As Israelis try to make sense of killing, 350 Jews pay condolence call to Mohammed Khdeir's family.
Shuafat, Israel — Israelis around the country digested the news that the police had arrested six Jews in connection with the grisly murder of 16-year-old Mohammed Khdeir.
Not since Yigal Amir gunned down Prime Minister Yitzchak Rabin in 1995 have so many people here asked, “How could a Jew do such a thing?” Khdeir was reportedly burned alive.
Many bloggers have felt compelled to share their belief that the murders didn’t occur in a vacuum.
“The arrests and confessions of several Jewish youth in the kidnapping and murder of an Arab teen should make us all look in the mirror,” Chana Rosenfelder, an Orthodox blogger, wrote in the Times of Israel. “So too should the murder of tens of women each year by their husbands or boyfriends; stabbings at night clubs ... the convictions of important politicians and servicemen for corruption, rape, bribery and deceit; rapes in junior high schools.”
Every day, Rosenfelder wrote, Israelis disregard the feelings of others, by venting their anger at the supermarket or cutting to the front of a line.
“We are a wonderful nation, warm and loving,” she emphasized, but at the same time, the murder “must make us all ... think, ‘Does my behavior reflect a respect for the law?”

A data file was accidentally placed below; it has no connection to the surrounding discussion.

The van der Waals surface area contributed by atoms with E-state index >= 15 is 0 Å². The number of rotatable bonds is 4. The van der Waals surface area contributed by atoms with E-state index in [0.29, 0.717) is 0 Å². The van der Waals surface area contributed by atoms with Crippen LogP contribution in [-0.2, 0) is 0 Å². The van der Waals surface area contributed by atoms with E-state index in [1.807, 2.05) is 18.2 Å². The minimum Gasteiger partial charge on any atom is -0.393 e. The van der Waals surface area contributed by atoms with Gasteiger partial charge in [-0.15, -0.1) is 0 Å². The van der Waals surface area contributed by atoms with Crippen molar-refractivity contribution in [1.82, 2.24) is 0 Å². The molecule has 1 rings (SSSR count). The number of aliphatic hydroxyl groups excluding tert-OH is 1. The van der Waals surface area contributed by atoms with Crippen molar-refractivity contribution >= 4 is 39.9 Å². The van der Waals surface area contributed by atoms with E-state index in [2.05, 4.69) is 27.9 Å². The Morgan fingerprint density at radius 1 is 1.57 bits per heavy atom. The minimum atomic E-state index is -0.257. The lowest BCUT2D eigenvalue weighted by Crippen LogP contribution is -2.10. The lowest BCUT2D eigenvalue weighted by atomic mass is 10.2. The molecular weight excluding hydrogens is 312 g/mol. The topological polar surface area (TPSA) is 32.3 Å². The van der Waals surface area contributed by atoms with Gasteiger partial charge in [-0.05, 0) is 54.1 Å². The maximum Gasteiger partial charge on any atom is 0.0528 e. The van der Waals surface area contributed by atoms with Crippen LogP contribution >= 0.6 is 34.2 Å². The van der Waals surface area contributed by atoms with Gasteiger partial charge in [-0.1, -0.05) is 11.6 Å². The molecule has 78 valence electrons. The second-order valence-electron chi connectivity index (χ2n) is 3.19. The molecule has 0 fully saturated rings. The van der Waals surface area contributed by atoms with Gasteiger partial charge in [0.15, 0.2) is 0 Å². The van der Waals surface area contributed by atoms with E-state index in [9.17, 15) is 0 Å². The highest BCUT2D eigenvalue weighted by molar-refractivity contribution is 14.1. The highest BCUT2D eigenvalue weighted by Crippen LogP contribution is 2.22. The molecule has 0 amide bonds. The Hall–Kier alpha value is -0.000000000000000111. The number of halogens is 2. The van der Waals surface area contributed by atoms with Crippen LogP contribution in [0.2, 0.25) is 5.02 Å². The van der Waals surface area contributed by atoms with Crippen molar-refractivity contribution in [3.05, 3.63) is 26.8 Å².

Alden Solovy, a Jerusalem-based liturgist and author of “Jewish Prayers of Hope and Healing,” decided to write a Kaddish prayer for Abu Khdeir to be recited by Jews. Earlier, he wrote a special Kaddish prayer for the three slain Jewish teens, Naftali Fraenkel, Eyal Yifrach and Gilad Shaar.
Hoping to show solidarity with the Abu Khdeir family, on Tuesday afternoon 350 Jewish Israelis, many of them American-Israelis, paid a condolence call organized by Tag Meir, a coalition of progressive Jewish organizations.
Rabbi Uri Ayalon, a Conservative rabbi who serves as the associate director for the Interreligious Coordinating Council in Israel, said the suspects, who are reportedly Jewish, were nurtured in an atmosphere that legitimizes extremism. “Not one of our leaders had the guts ahead of time to enforce the laws against hate and incitement.”
Waiting on the long line outside the mourning tent as curious residents of Shuafat stood nearby, Avraham Green, a chasid with long side curls, a black kipa and coat, stood with a friend, dressed the same way, prepared to give his condolences to the grieving family.
“We came to say we are sorry for their pain,” Green, a Jerusalemite, told The Jewish Week. “The people who committed this crime may dress like us, but they don’t represent our community. There is not one leader in our community who supports what they did. Not one.”
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